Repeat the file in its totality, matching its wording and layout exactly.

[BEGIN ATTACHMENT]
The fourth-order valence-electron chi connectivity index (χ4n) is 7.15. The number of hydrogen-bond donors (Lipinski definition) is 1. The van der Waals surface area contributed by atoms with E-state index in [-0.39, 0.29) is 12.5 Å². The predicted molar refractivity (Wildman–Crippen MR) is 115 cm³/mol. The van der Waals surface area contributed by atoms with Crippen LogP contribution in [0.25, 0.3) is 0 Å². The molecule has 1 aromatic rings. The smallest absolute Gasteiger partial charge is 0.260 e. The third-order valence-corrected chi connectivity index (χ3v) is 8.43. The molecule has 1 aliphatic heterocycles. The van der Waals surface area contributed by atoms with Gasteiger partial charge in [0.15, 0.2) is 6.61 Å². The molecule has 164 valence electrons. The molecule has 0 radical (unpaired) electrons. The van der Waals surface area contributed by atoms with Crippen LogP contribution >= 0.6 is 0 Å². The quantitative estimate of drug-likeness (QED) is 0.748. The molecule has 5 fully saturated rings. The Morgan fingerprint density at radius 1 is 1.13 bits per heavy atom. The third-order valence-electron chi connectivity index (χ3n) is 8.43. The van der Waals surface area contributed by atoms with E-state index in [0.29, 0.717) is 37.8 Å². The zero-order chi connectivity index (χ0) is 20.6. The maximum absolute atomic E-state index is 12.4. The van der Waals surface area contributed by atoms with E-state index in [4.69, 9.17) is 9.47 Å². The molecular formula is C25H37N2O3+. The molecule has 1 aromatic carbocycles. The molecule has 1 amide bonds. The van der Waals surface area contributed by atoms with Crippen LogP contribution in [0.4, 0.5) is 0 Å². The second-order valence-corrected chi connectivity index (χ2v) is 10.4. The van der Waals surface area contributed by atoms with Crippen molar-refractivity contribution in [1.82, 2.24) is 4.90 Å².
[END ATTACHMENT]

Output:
The fourth-order valence-electron chi connectivity index (χ4n) is 7.15. The number of hydrogen-bond donors (Lipinski definition) is 1. The van der Waals surface area contributed by atoms with E-state index in [-0.39, 0.29) is 12.5 Å². The predicted molar refractivity (Wildman–Crippen MR) is 115 cm³/mol. The van der Waals surface area contributed by atoms with Crippen LogP contribution in [0.25, 0.3) is 0 Å². The molecule has 1 aromatic rings. The smallest absolute Gasteiger partial charge is 0.260 e. The third-order valence-corrected chi connectivity index (χ3v) is 8.43. The molecule has 1 aliphatic heterocycles. The van der Waals surface area contributed by atoms with Gasteiger partial charge in [0.15, 0.2) is 6.61 Å². The molecule has 164 valence electrons. The molecule has 0 radical (unpaired) electrons. The van der Waals surface area contributed by atoms with Crippen LogP contribution >= 0.6 is 0 Å². The quantitative estimate of drug-likeness (QED) is 0.748. The molecule has 5 fully saturated rings. The Morgan fingerprint density at radius 1 is 1.13 bits per heavy atom. The third-order valence-electron chi connectivity index (χ3n) is 8.43. The van der Waals surface area contributed by atoms with E-state index in [0.29, 0.717) is 37.8 Å². The zero-order chi connectivity index (χ0) is 20.6. The maximum absolute atomic E-state index is 12.4. The van der Waals surface area contributed by atoms with E-state index in [4.69, 9.17) is 9.47 Å². The molecular formula is C25H37N2O3+. The molecule has 1 aromatic carbocycles. The molecule has 1 amide bonds. The van der Waals surface area contributed by atoms with Crippen LogP contribution in [0.4, 0.5) is 0 Å². The second-order valence-corrected chi connectivity index (χ2v) is 10.4. The van der Waals surface area contributed by atoms with Crippen molar-refractivity contribution in [1.82, 2.24) is 4.90 Å².